Alexandre Hébert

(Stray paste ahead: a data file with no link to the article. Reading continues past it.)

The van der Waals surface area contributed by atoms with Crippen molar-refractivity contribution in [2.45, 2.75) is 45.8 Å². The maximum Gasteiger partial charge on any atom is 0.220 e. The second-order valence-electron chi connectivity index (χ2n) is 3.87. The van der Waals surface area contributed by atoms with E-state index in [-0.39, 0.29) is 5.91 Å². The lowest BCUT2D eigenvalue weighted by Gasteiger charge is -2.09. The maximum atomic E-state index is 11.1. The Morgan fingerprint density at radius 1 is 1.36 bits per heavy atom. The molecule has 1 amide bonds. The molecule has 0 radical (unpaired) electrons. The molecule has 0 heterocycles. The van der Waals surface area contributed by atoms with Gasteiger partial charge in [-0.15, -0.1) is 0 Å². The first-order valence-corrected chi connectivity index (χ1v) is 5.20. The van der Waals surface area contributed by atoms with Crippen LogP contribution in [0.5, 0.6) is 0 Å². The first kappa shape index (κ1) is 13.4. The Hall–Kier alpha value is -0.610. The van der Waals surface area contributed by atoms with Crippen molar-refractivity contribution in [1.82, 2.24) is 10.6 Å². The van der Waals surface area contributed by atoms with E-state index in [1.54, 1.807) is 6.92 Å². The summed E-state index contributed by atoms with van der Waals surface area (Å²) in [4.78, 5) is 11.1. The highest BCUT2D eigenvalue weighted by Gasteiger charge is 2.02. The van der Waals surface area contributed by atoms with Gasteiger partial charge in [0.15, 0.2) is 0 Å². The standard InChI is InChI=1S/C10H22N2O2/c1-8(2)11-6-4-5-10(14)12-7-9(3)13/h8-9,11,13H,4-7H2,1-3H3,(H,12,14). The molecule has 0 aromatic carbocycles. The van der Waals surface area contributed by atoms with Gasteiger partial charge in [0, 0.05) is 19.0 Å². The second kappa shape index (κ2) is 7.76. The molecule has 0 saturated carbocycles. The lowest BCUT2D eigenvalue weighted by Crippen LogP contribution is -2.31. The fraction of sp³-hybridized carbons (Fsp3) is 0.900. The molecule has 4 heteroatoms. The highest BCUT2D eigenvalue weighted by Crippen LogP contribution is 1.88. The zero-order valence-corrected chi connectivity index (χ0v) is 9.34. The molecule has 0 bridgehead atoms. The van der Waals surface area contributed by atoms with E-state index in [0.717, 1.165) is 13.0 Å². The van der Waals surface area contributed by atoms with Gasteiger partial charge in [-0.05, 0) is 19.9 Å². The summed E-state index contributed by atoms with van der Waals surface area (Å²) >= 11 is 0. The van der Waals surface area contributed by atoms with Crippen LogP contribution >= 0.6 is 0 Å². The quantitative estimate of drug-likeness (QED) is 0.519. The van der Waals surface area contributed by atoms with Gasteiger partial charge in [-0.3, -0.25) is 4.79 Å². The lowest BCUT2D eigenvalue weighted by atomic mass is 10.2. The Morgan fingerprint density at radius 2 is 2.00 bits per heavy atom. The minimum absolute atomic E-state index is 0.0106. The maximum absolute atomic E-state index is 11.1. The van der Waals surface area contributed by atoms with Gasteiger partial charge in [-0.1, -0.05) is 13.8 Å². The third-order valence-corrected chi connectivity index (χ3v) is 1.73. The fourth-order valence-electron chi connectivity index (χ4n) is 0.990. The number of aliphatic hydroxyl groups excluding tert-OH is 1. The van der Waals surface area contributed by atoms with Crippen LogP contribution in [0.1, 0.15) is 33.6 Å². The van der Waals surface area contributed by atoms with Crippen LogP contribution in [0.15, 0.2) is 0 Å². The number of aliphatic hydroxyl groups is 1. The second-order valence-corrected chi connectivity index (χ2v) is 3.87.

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Alexandre Hébert (4 March 1921, Alvimare, Seine-Maritime - 16 January 2010),[1][2] was a French activist, anarchist and trade unionist. He had a pivotal role in the accession of anarchists to the French trade-unions congress Workers' Force (CGT-FO). He became secretary of the departmental union of Loire Atlantique, from its inception, as well as Raymond Patoux, secretary of the departmental union of Maine et Loire, as shown by the research Libertaires et syndicalistes révolutionnaires dans la Confédération Générale du Travail - Force Ouvrière (1946-1957) by Guillaume Trousset,[3] andL'Union Départementale CGT-Force ouvrière de Maine et Loire de 1948 à 195 by Manuella Noyer.[4] He played an important role in the accession to these unions of militants of the autonomous Fédération de l'Education Nationale in 1982, 1983 and 1984. Its activities of militant trade unionism had been permanently in the style set out by Fernand Pelloutier in the letter to his anarchist friends Lettre aux anarchistes[5] in 1899. He didn't cease to fight against all the followers (official and unofficial) of trade unionism who were subservient to political parties, Christian trade unionism, autonomous trade unionism, partisan trade unionism, and all varieties of company sponsored or integrated trade unionism; he could never get along with the followers of all these sorts of trade unionism! A fighter for workers' emancipation in all circumstances, he did not hesitate to separate himself from some of his anarchist fellows who took another way, including that of joining the varieties of Christian trade unionism. As a militant anarchist, he was of those who reconstructed the anarchist movement after the second world war, through the Fédération anarchiste; in 1954, he was one of those who reconstructed the Fédération anarchist destroyed by the Leninist action of Georges Fontenis; in 1961, he contributed with his followers of the Groupe Fernand Pelloutier to the publication of the news bulletin L'Anarcho-syndicaliste,[6] prelude to the constitution of the Union des anarcho-syndicalistes.[7] Not having any sectarianism, he tried at all times to gather together the activist workers anxious to preserve the independence of trade unions; a friend of Pierre Boussel alias Pierre Lambert, he certainly helped the abandonment by the members of his Trotskyist party of the Marxist–Leninist-Trotskyist idea of the need to link the unions to the “revolutionary party”. Free-thinker, secular activist,[2] and rationalist, he took part in the initiative of the l'Appel aux laïque [8] against the policy concerning the public schools and the institutions of the Republic followed by the President of the Republic François Mitterrand.


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